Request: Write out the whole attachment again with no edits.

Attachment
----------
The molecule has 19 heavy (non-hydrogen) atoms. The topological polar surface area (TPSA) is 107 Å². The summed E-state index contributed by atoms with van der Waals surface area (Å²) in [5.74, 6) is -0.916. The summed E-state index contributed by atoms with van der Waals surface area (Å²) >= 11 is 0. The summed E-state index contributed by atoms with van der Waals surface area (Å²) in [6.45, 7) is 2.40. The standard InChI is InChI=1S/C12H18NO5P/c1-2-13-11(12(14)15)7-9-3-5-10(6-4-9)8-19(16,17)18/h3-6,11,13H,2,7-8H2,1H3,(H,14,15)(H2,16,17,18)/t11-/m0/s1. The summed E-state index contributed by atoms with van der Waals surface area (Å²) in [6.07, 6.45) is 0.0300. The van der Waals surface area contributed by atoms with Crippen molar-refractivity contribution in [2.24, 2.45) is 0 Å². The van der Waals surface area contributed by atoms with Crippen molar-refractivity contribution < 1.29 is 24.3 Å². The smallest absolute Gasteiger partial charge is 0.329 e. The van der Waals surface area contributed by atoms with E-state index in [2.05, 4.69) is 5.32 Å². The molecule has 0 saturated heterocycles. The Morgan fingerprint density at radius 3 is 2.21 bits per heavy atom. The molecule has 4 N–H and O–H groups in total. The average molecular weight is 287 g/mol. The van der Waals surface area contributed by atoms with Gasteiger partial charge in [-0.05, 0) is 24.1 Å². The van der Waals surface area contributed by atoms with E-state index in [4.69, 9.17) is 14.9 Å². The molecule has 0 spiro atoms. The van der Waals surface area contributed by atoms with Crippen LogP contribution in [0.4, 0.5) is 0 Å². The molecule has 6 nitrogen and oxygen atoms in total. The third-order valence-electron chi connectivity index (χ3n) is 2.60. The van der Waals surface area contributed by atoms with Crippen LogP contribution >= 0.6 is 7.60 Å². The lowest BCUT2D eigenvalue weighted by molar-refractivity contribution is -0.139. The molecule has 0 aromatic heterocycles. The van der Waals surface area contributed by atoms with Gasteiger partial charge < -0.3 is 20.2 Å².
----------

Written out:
The molecule has 19 heavy (non-hydrogen) atoms. The topological polar surface area (TPSA) is 107 Å². The summed E-state index contributed by atoms with van der Waals surface area (Å²) in [5.74, 6) is -0.916. The summed E-state index contributed by atoms with van der Waals surface area (Å²) >= 11 is 0. The summed E-state index contributed by atoms with van der Waals surface area (Å²) in [6.45, 7) is 2.40. The standard InChI is InChI=1S/C12H18NO5P/c1-2-13-11(12(14)15)7-9-3-5-10(6-4-9)8-19(16,17)18/h3-6,11,13H,2,7-8H2,1H3,(H,14,15)(H2,16,17,18)/t11-/m0/s1. The summed E-state index contributed by atoms with van der Waals surface area (Å²) in [6.07, 6.45) is 0.0300. The van der Waals surface area contributed by atoms with Crippen molar-refractivity contribution in [2.24, 2.45) is 0 Å². The van der Waals surface area contributed by atoms with Crippen molar-refractivity contribution < 1.29 is 24.3 Å². The smallest absolute Gasteiger partial charge is 0.329 e. The van der Waals surface area contributed by atoms with E-state index in [2.05, 4.69) is 5.32 Å². The molecule has 0 saturated heterocycles. The Morgan fingerprint density at radius 3 is 2.21 bits per heavy atom. The molecule has 4 N–H and O–H groups in total. The average molecular weight is 287 g/mol. The van der Waals surface area contributed by atoms with Gasteiger partial charge in [-0.05, 0) is 24.1 Å². The van der Waals surface area contributed by atoms with E-state index in [4.69, 9.17) is 14.9 Å². The molecule has 0 spiro atoms. The van der Waals surface area contributed by atoms with Crippen LogP contribution in [0.4, 0.5) is 0 Å². The molecule has 6 nitrogen and oxygen atoms in total. The third-order valence-electron chi connectivity index (χ3n) is 2.60. The van der Waals surface area contributed by atoms with Crippen LogP contribution >= 0.6 is 7.60 Å². The lowest BCUT2D eigenvalue weighted by molar-refractivity contribution is -0.139. The molecule has 0 aromatic heterocycles. The van der Waals surface area contributed by atoms with Gasteiger partial charge < -0.3 is 20.2 Å².